Garet Chester regularly entertains patients at VCU Massey Cancer Center. (Photo by Shawn Stanley)
Garet Chester makes you realize that some people are born to be celebrities.
Funny, because by most accounts, he’s not one —at least not on the order of the Jack Nicholsons or Elvis Presleys of the world (both of whom he did immaculate impressions of, during an hour-long coffee meeting). He enjoyed his share of fame for 10 years as a Richmond radio personality on Q94 and what is now 103.7 Play, and he’s also been in the real estate spotlight here. But his true magic, the transfixing summer storm that is the soul of Chester, lives to serve another purpose.
“I’m a fool for Christ,” he says. A props-toting, outside voice-using, fearless court jester kind of fool, one whose colorful trickery disguises wisdom. Chester shines his vivid light through JOYInC., the Christian comedy nonprofit he created in 2008.
People on five continents have laughed at his antics, from here at the VCU Massey Cancer Center to Uzbekistan.
His first mission trip, to El Salvador in 1990, radically altered his worldview and planted the seed for the eventual emergence of his character the Rev. Giggles, CFO (Chief Foolishness Officer).
“I am the [ultimate] anti-minister,” he says. “ ‘Reverend’ is such an ominous title, so I wanted something quite the opposite to follow it. The name … came as a way of catching folks off-guard,” he explains.
The Mechanicsville resident sings, jokes, plays kazoo, dons fake mustaches, and in general makes jocular mayhem for audiences of all walks of life, but he focuses on comforting the disadvantaged and terminally ill.
“At the Massey Center, I work on the bone marrow transplant floor. … I was a stand-up comedian doing corporate comedy for years, and I once got paid a lot of money to tell jokes to a room full of vice presidents of Xerox. And they laughed, sure. But when I go to Massey, their treatment requires them to have to sit in a chair for five hours. The transfusion reenergizes them and builds them up, but they’re bored, and they’re depressed. So I go in there and I get crazy. There are nurses and equipment all around me, but I sing at the top of my lungs, I do crazy voices … I tear the place up. What I get out of that is worth a hundred rooms full of Xerox VPs. I’ll take that audience any day, even without a paycheck. I very, very rarely take a check from JOYInC.”
Chester still works in real estate and does voice-overs, which pays the bills so he can go on missions and home and hospital visits.
Even before JOYInC., he knew he wanted to make time to help people. Construction missions were his starting point. He made 12 trips to Niger to help build churches, orphanages and clinics before fellow missionaries remarked on his easy, effective manner with the children and elderly there.
“They told me — God told me — that construction wasn’t my thing,” he says. “So my mission trips started changing; I became a minister of God’s joy. During a mission to India, I wore a hat and carried a cane to a clinic that was giving out medicine. The line there was huge, 150 people, and that was my audience. I twirled the cane and knocked off the hat. I picked up my hat and dropped the cane. You know, that kind of thing. And suddenly 150 people are laughing, getting a break from the hardship of their day.”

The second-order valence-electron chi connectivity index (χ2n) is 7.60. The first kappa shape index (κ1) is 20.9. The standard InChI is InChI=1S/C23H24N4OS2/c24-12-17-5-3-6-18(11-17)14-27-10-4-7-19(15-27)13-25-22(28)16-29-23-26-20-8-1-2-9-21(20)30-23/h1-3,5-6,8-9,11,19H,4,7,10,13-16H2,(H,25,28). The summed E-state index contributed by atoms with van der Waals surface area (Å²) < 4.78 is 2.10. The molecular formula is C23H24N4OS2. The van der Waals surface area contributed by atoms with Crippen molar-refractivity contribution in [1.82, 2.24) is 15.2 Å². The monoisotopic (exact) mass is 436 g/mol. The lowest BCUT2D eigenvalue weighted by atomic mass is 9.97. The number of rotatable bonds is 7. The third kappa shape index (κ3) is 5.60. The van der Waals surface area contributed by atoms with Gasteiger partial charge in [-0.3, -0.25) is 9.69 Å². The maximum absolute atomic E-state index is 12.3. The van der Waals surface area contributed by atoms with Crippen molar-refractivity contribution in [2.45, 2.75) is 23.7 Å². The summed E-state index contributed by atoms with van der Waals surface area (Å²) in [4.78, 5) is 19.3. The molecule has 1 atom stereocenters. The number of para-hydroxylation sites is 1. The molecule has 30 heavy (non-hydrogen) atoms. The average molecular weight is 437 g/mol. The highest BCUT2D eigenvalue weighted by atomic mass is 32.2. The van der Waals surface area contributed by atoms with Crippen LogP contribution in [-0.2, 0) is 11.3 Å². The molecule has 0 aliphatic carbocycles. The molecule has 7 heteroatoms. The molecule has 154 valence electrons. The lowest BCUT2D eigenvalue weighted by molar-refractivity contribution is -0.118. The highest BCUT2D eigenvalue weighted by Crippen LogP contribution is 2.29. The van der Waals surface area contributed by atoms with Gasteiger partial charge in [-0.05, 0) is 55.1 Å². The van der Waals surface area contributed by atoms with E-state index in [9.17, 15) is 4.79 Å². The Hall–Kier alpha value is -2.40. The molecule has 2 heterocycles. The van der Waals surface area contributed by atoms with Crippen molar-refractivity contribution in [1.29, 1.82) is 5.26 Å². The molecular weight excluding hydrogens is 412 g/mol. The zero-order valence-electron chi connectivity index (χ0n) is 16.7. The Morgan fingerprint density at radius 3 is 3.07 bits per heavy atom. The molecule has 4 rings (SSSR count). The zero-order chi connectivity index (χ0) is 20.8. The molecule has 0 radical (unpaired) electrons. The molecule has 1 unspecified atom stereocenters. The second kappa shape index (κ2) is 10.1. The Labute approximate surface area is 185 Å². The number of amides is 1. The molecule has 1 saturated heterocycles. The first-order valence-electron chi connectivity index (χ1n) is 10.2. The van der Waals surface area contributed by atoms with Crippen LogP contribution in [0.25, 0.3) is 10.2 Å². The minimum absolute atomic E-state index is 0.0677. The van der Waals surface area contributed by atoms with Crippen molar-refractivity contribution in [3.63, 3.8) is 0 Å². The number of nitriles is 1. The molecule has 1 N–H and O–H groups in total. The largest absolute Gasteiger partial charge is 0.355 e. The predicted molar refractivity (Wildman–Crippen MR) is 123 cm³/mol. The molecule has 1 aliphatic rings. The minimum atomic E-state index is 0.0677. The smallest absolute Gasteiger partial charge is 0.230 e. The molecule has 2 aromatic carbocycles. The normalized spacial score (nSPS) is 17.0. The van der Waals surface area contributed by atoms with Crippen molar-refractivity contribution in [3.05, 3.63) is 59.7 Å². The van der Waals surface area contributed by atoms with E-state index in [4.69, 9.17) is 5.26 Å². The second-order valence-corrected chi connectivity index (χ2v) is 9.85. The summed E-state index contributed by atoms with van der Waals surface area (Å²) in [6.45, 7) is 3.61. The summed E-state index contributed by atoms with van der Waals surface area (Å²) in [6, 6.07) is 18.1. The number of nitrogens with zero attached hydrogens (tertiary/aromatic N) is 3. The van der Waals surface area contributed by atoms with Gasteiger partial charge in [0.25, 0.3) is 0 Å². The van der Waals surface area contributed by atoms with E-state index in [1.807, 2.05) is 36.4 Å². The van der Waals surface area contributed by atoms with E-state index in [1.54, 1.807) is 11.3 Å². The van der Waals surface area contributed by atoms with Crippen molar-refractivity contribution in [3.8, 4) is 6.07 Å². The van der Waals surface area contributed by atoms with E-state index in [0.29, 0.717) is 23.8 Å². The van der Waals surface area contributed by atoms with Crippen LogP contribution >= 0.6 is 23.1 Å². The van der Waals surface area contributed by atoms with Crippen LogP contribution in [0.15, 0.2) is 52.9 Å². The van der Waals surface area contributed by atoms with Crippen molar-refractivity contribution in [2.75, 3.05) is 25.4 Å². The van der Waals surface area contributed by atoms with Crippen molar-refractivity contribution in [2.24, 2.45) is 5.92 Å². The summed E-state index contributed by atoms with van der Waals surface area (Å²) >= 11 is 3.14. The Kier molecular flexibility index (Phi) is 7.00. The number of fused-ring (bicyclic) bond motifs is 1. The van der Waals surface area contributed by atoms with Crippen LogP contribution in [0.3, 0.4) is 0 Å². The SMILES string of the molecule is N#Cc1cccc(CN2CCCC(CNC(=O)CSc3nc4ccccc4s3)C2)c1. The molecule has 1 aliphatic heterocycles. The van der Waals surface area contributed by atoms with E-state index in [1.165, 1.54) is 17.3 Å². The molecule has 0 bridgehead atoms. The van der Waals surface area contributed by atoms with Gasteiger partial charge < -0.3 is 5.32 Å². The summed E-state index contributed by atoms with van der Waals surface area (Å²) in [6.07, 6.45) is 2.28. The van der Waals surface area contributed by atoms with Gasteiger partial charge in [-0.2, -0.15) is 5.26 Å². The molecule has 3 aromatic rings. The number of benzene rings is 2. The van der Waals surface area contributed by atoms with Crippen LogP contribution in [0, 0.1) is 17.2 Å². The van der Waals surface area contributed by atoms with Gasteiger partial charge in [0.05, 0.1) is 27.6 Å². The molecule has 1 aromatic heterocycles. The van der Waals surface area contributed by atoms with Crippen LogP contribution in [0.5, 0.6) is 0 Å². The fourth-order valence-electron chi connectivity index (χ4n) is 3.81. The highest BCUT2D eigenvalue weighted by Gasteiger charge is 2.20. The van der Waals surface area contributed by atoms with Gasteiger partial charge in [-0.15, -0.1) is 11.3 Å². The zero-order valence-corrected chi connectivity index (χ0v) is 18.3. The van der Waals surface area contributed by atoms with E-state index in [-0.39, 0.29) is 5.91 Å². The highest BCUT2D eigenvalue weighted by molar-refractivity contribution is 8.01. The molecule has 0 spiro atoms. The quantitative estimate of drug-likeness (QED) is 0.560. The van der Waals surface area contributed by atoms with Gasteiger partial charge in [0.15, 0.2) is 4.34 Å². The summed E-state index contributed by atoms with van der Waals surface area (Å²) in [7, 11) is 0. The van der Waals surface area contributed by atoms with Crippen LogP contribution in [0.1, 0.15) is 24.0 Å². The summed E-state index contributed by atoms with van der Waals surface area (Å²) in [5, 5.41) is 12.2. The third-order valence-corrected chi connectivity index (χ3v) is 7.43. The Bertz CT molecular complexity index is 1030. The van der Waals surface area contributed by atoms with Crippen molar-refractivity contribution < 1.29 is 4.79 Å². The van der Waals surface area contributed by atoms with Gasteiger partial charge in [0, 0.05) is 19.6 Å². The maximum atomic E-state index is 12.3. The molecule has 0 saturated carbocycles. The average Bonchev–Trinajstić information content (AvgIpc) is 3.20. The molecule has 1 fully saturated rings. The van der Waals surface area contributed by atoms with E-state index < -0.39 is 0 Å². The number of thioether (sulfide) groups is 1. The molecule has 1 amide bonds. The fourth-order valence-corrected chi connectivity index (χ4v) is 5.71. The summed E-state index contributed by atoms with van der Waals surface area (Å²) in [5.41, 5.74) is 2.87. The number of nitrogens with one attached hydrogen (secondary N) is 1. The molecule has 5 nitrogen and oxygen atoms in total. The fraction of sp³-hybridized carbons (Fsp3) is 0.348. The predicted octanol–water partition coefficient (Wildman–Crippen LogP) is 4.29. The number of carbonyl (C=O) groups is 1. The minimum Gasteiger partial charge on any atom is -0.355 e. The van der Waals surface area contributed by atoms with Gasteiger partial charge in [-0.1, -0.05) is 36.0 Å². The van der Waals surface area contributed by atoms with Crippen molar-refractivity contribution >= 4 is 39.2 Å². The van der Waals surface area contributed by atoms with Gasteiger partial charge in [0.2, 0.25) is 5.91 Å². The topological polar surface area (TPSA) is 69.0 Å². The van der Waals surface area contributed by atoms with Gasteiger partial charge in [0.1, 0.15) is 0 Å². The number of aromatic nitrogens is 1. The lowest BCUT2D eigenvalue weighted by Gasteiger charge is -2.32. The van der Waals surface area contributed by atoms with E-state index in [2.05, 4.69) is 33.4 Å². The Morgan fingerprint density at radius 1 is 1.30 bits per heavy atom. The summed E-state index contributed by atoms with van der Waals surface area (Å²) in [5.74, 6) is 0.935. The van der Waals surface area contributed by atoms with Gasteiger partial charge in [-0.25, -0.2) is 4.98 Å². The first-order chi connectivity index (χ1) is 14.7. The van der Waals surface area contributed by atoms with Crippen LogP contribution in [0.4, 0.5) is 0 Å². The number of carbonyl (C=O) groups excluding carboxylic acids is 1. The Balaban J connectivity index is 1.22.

Even as a child at St. Bridget School, Chester reeled in the laughs. He was the class clown, and the idea that he was funny — that people responded to that part of him — set in motion a desire to make people laugh for the rest of his life. He remembers his later experiences at Benedictine High School: “My teachers would actually let me take over class when they had to run out because they knew I did such great impressions of them. Interestingly, [they] always told me, ‘You’ll never make a living doing that.’ Hmmmm?”
Chester is no stranger to personal hardship. A childhood fraught with psychological abuse had a profound effect on his psyche. “I was constantly punished, negatively spoken to. I was told I’d never amount to anything. My parents constantly fought and eventually divorced,” he explains.
At 19, he was battling personal demons. He dropped out of college at VCU and decided that he wanted to end his life.
“I was ready to go,” he says. “But these Jesus freak girls had been bugging me, and they made me think again. I decided I would give [religion] one shot, and if it didn’t do it for me, I would kill myself. I read Matthew, Mark, Luke and John, which are all about Jesus. And a weight lifted. This happened during the ‘Jesus movement’ of the ’70s, when there were festivals and such going on, and Christianity had a joyfulness about it. It pulled me out. Of course, I went on what I call spiritual ‘inactive duty’ later and moved to L.A. to do stand-up and a lot of drugs. I also did a duet with Debbie Reynolds,” he says, grinning.
Rather than sticking out as a dark period, the hiatus in Los Angeles seems to have served Chester just as well as any other part of his life. His story is shot through with countless golden streaks of experience that, no matter how dissimilar, collect into a perfect whole. Each part feeds the next, and bolsters it with humor, courage and humility.
He cites his real estate mentor’s theory on life stages: “Survival is when you’re barely making it. Stability is when you’re doing OK, but just. Success is ‘Hey, you’re rockin’.’ And significance is when none of that matters.”
It’s a theory that fits with both his secular and spiritual work, illuminating the belief that joy, and bringing joy to others, is what it’s all about.
The image I’m taking with me from my brief cache of Garet Chester stories is this: a tall, bright-eyed man singing Elvis’ “You Look Like An Angel” to a tough-looking pimp hanging out of an L.A. window. It’s both funny and symbolic, since through Chester’s lens, so many people really are angels. And you better believe the tough guy laughed.